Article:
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Coordinates: 51°16′43″N 0°47′33″W / 51.27861°N 0.79250°W / 51.27861; -0.79250

QinetiQ Group plc

Type

Public limited company

Traded as LSE: QQ.

Industry Aerospace Defence Research and development

Founded 2001

Headquarters Farnborough, Hampshire, United Kingdom

Number of locations

UK, North America and Australia

Key people

Mark Elliott (chairman) Steve Wadey (CEO)

Products Defence, security, aviation and energy and environment

Revenue £783.1 million (2017)[1]

Operating income

£116.3 million (2017)[1]

Net income

£123.3 million (2017)[1]

Number of employees

6,114 (2017)[1]

Website qinetiq.com

Qinetiq
Qinetiq
(/kɪˈnɛtɪk/ as in kinetic; styled as QinetiQ) is a British multinational defence technology company headquartered in Farnborough, Hampshire. It is the world's 52nd-largest defence contractor measured by 2011 defence revenues, and the sixth-largest based in the UK.[2] It is the part of the former UK government agency, Defence Evaluation and Research Agency (DERA), which was privatised in June 2001. The remainder of DERA was renamed Dstl. It has major sites at Farnborough, Hampshire, MoD Boscombe Down, Wiltshire, and Malvern, Worcestershire, former DERA sites. It has made numerous acquisitions, primarily of United States-based companies. It is listed on the London Stock Exchange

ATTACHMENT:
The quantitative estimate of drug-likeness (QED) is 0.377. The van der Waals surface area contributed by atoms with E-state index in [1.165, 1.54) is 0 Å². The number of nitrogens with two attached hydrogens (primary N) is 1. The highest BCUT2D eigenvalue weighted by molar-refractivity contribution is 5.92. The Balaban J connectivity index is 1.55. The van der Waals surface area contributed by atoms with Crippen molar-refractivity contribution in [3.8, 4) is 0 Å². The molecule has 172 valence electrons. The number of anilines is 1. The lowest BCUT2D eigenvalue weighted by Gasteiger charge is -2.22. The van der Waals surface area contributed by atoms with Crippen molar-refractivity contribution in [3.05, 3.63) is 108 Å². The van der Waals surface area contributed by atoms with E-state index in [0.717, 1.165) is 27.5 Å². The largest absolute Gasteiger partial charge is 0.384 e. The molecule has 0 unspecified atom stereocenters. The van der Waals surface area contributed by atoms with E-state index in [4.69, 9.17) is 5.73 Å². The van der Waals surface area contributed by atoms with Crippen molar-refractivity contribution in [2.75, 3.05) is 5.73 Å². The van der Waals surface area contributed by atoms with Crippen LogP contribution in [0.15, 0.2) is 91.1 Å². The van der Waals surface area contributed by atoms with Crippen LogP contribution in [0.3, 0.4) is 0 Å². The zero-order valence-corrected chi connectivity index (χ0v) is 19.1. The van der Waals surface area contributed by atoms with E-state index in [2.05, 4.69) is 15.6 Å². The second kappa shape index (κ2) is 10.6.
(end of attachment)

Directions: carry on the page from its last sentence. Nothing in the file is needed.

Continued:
London Stock Exchange
and is a constituent of the FTSE 250 Index.

Contents

1 Name 2 History

2.1 Early years 2.2 Early expansion 2.3 Stock exchange listing 2.4 NAO inquiry 2.5 Expansion 2.6 Cyber security

3 Operations

3.1 Organisation 3.2 Workforce

4 Services and products

4.1 Defence 4.2 Airships and balloons 4.3 UAS 4.4 Security 4.5 Aviation

5 Notable staff 6 See also 7 References 8 External links